To generate differences in RH, we filled the top three rows of a plate with super-saturated KH2PO4 solution, the next three with NaCl, and the bottom three rows with super-saturated LiCl. The headspaces of these three salts differ by their hygroscopic properties and they generate RHs of  ~ 85%, 70%, and 25%, respectively, in the headspace above the rows. We then covered the top of each plate containing the salt solutions with 300 micron nylon netting (MegaView Science Co., Ltd. Taichung, Taiwan) and placed a 3-D printed plastic frame on top of the netting. This plastic frame was partitioned into six columns, with each column as wide as one column of the 48-well plate and covering three wells containing the humid-generating solution and three containing the dry-generating solution (see a similar design in [72, 73]; .stl file for 3-D printing available in Additional file 2).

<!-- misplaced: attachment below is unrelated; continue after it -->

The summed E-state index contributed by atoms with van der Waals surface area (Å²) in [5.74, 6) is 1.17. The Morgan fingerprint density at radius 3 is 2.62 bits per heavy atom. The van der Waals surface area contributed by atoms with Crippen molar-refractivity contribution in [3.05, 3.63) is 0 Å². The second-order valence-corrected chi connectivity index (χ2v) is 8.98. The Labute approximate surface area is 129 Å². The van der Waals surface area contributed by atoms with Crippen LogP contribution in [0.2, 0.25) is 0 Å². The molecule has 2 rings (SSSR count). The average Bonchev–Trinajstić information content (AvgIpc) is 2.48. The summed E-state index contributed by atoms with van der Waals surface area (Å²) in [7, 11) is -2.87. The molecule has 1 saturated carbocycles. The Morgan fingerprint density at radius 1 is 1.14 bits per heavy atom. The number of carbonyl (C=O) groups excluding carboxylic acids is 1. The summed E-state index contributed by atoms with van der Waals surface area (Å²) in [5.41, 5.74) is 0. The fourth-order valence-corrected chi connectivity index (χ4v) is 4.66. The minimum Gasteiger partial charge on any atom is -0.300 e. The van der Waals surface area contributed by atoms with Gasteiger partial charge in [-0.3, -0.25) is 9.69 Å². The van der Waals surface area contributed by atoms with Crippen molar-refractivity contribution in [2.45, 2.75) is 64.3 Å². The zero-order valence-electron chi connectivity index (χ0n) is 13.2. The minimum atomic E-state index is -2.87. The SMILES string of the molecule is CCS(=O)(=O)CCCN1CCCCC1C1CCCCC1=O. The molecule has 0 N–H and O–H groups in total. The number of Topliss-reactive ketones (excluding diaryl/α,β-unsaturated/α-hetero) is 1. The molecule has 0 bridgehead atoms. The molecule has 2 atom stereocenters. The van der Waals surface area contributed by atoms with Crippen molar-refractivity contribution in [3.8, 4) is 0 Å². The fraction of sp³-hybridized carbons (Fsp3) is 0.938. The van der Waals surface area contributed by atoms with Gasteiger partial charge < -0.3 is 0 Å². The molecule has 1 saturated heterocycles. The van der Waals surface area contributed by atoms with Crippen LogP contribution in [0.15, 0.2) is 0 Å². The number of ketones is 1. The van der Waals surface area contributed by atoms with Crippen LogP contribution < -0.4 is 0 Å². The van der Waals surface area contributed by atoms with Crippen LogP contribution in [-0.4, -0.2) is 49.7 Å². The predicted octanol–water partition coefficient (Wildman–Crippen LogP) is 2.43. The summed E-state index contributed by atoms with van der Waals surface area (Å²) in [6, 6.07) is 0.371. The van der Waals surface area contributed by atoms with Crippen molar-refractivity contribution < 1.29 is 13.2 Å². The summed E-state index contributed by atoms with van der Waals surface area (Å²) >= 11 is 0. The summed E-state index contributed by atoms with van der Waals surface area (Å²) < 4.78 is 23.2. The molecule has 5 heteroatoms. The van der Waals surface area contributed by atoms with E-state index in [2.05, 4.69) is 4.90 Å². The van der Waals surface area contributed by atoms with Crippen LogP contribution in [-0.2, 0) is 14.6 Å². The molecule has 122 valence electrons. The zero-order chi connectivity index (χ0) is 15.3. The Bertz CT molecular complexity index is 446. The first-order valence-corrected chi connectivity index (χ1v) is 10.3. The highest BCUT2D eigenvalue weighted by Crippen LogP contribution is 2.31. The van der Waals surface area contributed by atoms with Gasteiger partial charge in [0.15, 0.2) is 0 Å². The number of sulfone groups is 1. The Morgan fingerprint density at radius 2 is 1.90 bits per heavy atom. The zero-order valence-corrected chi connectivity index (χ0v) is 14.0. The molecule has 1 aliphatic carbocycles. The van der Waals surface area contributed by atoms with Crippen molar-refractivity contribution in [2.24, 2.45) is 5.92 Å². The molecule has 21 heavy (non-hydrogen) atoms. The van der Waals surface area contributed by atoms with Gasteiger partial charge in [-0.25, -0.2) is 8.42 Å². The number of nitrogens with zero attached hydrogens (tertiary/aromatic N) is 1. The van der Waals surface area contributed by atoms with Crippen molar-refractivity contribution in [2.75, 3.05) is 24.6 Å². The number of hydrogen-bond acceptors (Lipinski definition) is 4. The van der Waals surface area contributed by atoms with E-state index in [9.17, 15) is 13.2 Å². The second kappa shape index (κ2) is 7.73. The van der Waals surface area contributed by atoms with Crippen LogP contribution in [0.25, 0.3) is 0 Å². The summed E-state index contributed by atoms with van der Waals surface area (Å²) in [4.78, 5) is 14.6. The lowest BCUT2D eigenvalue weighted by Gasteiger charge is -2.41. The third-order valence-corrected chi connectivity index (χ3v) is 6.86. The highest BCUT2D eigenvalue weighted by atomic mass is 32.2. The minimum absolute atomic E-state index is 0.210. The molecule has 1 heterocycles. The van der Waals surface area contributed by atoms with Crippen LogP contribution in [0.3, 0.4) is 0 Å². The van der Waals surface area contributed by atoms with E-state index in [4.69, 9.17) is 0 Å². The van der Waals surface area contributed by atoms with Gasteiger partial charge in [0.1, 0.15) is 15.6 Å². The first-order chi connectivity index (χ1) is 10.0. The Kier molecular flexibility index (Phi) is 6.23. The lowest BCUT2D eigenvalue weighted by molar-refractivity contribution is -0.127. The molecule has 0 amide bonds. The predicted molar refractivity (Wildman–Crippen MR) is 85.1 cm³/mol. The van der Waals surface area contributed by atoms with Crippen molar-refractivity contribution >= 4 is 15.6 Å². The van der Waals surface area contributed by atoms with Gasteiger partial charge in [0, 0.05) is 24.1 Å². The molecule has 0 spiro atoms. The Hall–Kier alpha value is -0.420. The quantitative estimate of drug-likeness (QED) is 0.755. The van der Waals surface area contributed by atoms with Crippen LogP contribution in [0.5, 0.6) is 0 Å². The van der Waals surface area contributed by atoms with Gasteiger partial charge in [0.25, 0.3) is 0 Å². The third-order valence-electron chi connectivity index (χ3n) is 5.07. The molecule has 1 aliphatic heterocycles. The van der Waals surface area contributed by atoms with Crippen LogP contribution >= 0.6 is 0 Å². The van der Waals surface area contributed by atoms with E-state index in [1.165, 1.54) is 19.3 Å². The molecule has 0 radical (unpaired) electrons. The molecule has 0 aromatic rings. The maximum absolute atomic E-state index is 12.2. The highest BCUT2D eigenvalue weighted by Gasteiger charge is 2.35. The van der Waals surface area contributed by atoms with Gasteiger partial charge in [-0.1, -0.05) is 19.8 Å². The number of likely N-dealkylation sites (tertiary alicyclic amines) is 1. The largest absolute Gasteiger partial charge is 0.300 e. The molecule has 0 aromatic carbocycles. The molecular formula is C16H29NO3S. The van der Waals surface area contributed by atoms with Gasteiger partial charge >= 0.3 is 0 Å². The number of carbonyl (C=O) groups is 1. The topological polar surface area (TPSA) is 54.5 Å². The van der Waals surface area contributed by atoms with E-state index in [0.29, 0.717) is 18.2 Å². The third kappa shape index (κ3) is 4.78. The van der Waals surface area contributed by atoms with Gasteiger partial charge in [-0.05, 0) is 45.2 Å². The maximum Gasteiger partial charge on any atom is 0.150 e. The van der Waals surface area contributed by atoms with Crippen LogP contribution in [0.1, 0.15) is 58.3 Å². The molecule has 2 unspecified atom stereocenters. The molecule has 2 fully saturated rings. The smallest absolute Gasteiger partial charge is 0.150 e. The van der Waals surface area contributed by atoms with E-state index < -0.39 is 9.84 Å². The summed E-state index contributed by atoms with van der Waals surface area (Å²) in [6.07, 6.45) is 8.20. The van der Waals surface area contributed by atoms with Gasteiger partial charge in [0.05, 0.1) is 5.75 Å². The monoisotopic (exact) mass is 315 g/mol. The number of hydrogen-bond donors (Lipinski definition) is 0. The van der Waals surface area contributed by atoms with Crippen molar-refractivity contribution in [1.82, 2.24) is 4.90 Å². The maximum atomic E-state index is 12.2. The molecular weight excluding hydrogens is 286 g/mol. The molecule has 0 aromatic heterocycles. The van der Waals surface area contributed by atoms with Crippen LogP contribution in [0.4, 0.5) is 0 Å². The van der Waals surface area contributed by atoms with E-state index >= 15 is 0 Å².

To transfer sand flies into the device, we cold-immobilized groups of seven flies (separated by sex and species) by placing them in a Petri dish in a Styrofoam chest with ice for ~ 5–10 min. We then transferred one group of flies into each of the chambers formed by the plastic frame over each plate for a total of ~ 20 sand flies per replicate. The frame was then covered with 3 mm glass, leaving the flies with ~ 5 mm to move around on top of the plate. Each tray was placed at 26 °C, and the insects were allowed to recover from cold knock-down and sort themselves across the plate for 30 min. We recorded the position of the sand flies every 10 min. We ran between 3 and 12 replicates per genotype (species × sex) with ~ 20 sand flies per replicate. In total, we observed 486 sand flies for this portion of the research. We fit a linear model in which the humidity preference was the response, and species and sex were the two fixed effects to determine whether there were differences in humidity preference. We used the R function lm (library stats, [57]). The model also included the interaction between these two terms. We used a post hoc test to determine whether there were differences between species (function glht, library multcomp, [57]).